The Unrealized Impact 2.0 Dataset.
Data Geeks: This Post is For You.

by Michael Corral | Dec 1, 2021

Sometimes clients or audience members ask us whether our public research findings are “statistically significant.” As a refresher for those who are more than a few years out from their last statistics, economics or business course, statistically significant findings are those that can be confidently explained as reliable facts and not simply a calculation or conclusion derived from luck or chance. 

What is motivating the question? In our work we find that for some, this sort of question can come from a feeling of defensiveness: our findings might challenge someone’s leadership or identity and draw attention to inequities they may have perpetuated. This post is not for those readers. Further, the question “are those differences statistically significant” can be motivated by an assumption that if pain is not being broadly experienced, it doesn’t merit our attention. In response to that we offer our perspective that any pain should be acknowledged and attended to – whether or not the sample size or severity meets a bar for statistical significance in a pure data sense. Instead, this post is for those with a statistics, research or evaluation background who may be curious about our methodology, data samples and results.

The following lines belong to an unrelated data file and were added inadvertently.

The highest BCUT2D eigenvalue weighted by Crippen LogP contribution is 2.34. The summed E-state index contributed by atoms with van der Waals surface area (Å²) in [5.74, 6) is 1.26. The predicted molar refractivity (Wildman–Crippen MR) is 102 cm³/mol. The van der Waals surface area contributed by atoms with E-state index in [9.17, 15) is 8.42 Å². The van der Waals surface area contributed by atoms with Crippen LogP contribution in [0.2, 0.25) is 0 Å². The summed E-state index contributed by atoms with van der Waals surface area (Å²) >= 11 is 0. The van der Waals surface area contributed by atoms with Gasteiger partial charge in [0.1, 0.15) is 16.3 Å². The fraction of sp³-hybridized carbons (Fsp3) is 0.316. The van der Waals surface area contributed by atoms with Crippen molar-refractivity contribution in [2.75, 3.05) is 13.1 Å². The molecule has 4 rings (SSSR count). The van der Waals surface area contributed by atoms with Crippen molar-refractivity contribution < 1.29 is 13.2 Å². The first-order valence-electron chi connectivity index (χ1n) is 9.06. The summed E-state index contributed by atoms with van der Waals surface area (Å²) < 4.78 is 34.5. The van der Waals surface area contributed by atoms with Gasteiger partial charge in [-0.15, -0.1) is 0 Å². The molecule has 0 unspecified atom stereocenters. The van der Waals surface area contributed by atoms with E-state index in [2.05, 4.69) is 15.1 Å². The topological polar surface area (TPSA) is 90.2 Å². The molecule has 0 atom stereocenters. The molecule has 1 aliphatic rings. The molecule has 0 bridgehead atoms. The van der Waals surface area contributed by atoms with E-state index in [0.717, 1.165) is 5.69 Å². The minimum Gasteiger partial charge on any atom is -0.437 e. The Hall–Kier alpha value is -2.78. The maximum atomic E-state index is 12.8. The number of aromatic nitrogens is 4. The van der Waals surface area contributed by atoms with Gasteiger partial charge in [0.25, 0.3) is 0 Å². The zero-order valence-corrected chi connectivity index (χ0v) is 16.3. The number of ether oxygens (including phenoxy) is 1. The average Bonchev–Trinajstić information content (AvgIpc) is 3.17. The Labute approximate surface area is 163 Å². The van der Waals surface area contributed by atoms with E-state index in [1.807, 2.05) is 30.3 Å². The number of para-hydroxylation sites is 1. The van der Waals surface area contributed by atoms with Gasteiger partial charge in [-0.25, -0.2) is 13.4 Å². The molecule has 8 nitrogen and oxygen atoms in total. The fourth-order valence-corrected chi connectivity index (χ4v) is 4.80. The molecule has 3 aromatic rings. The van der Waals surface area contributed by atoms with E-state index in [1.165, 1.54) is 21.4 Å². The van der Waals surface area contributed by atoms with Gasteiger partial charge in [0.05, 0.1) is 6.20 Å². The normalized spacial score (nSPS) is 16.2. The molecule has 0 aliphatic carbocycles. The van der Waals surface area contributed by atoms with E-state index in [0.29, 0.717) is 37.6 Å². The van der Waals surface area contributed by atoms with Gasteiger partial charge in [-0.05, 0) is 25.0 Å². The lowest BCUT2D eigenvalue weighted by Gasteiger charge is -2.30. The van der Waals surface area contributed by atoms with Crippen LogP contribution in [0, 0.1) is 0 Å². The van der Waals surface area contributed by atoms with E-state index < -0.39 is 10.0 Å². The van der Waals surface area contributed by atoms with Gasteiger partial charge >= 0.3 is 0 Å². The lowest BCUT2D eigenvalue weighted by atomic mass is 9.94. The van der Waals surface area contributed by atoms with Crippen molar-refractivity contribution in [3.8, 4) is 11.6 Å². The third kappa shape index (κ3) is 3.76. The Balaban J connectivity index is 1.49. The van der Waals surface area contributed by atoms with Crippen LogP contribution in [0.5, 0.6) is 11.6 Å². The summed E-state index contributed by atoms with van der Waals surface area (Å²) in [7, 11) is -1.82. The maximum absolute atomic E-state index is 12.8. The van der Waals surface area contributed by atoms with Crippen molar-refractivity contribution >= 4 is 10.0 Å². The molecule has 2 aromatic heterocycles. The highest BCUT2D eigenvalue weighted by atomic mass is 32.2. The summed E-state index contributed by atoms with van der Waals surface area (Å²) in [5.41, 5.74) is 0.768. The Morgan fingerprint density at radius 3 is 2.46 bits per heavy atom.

As a social science researcher, I run rigorous statistical analyses beyond the percentage-based findings we share with clients and what we published in our Unrealized Impact reports. Below I give deeper context on our surveys, data and results — specifically those about race and ethnicity. I also include some technical language for those seeking to understand, at a statistically significant level, what our survey data tells us.

As of October 2021, Promise54 has collected over 60,000 DEI Staff Experience Surveys. We’ve used the data from these surveys to publish our latest Unrealized Impact 2.0 report, as well as our report from 2017. While our DEI Staff Experience Survey is anonymous, participants have the option of answering questions about demographics and identities. We use these responses to cross-tabulate identities, like race/ethnicity, with various questions from the survey. To analyze the surveys and generate insights, we’ve used both qualitative and quantitative research methods, with the majority of our findings coming from Likert scale questions and responses.